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Spring Fill Falling Behind

Seven of TVA’s ten large tributary reservoirs are falling behind on filling right now because of less than normal rainfall for this time of year. Will the situation get worse? TVA River Operations experts explain the odds.

Bowling and Barnett in TVA River Center

David Bowling, general manager of TVA River Management (left) and Tom Barnett, senior manager of the River Forecast Center, constantly monitor water levels and weather conditions in the Valley.

“Spring usually means several things—the leaves get green, birds begin to sing and so on,” says Tom Barnett, senior manager, TVA River Forecast Center. “It's also the time reservoirs begin to fill to summer levels. That process is usually completed by the first of June. But this year we’re pretty far behind—March was fairly dry, only 52 percent normal rainfall, and April hasn’t been much better. It was 2007 the last time we were this far behind in spring fill.”

Right now, South Holston, Watauga, Fontana, Douglas, Norris, Hiwassee and Cherokee reservoirs are below their respective fill curves. (Blue Ridge, Chatuge and Nottley are filling on schedule.) If rainfall levels continue to be this far below normal, lake and river navigation as well as water quality could be affected this summer.

“When we don’t get enough rain, you’ll see brown rings around lake edges. Boaters have an increased risk of running aground ,” says Barnett. “Most people don’t boat in winter, so they’re not familiar with navigating low water levels. You have to operate with a lot more caution. You stand a greater chance of running into rocks, sand bars or submerged objects like tree stumps.”

Normally, the Tennessee Valley receives at least an inch of rainfall per week during this time of year, which fills tributaries in the upper eastern portions of the Valley, allowing water to flow into the system and fill lakes to summer pool levels. But with rainfall far behind, at this point it would take hard rains of anywhere from four to ten inches to quickly fill all seven reservoirs and bring the system back into balance.

Whereas TVA plays an active role in the winter drawdown, it relies on nature for the rainfall and runoff necessary to complete the spring fill. What it can do is wait, watch and adjust operations to reflect meteorological circumstances—for instance, hydro operations are currently running at only about 60 percent of what is usual for this time of year. “We are doing everything we can to hold on to every drop of water we can while meeting downstream commitments to ensure the health of the entire river system,” Barnett says.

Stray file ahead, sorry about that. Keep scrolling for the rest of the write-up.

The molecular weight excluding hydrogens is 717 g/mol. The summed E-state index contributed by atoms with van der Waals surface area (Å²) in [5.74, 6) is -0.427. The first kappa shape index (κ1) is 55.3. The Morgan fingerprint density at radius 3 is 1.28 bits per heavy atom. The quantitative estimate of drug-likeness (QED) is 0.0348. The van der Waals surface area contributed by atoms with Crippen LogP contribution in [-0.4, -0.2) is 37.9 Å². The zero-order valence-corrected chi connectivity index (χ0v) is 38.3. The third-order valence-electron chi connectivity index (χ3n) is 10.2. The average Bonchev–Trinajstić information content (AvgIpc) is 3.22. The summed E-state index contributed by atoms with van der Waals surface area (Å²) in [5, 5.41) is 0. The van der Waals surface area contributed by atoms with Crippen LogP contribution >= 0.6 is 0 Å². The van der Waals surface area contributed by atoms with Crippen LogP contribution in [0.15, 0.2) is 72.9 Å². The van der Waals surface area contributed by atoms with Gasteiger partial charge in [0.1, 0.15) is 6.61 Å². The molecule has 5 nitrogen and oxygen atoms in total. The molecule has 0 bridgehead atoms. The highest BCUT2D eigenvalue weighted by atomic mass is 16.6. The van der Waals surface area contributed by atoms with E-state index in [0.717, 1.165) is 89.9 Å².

In that regard, there are many considerations. Low water levels in the summer would mean compensating for possibly degraded water quality because there isn’t enough fresh, cool water to keep aquatic life healthy. Navigation could be affected—for both recreational boaters and commercial operations like shipping barges.

In addition, less water means warmer water, and that means nuclear and coal-fired facilities may have to operate cooling towers to meet compliance levels for the heated water they discharge. If conditions become extreme, they could be required to reduce generation.

“If conditions remain dry, we will need to draw from our reservoirs just to maintain minimum flow in the main Tennessee River,” explains David Bowling, general manager, River Management. “Water quality, water supply and navigation will drive how much water has to be released from reservoirs into the main system in order to keep the aquatic environment healthy, water intakes under water and barges from having problems.”

The current forecast calls for dry weather to continue through the end of April, Barnett notes. Although the situation right now raises concerns, the River Forecast Center is looking to the future. Good rainfall in May could resolve the situation.

TVA’s River Forecast Center is already receiving emails and calls from concerned Valley residents who are wondering why lake levels aren’t rising the way they usually do. The team is advising boaters to operate with extra caution—and to have both patience and hope.

“We’re telling people that it is dry right now, but not record-breaking dry,” says Barnett. “We are still in the middle of the expected elevation range—lower than we would like to be, but not out of the range of what’s considered normal. We’ve got plans for dealing with the situation, no matter how it develops.”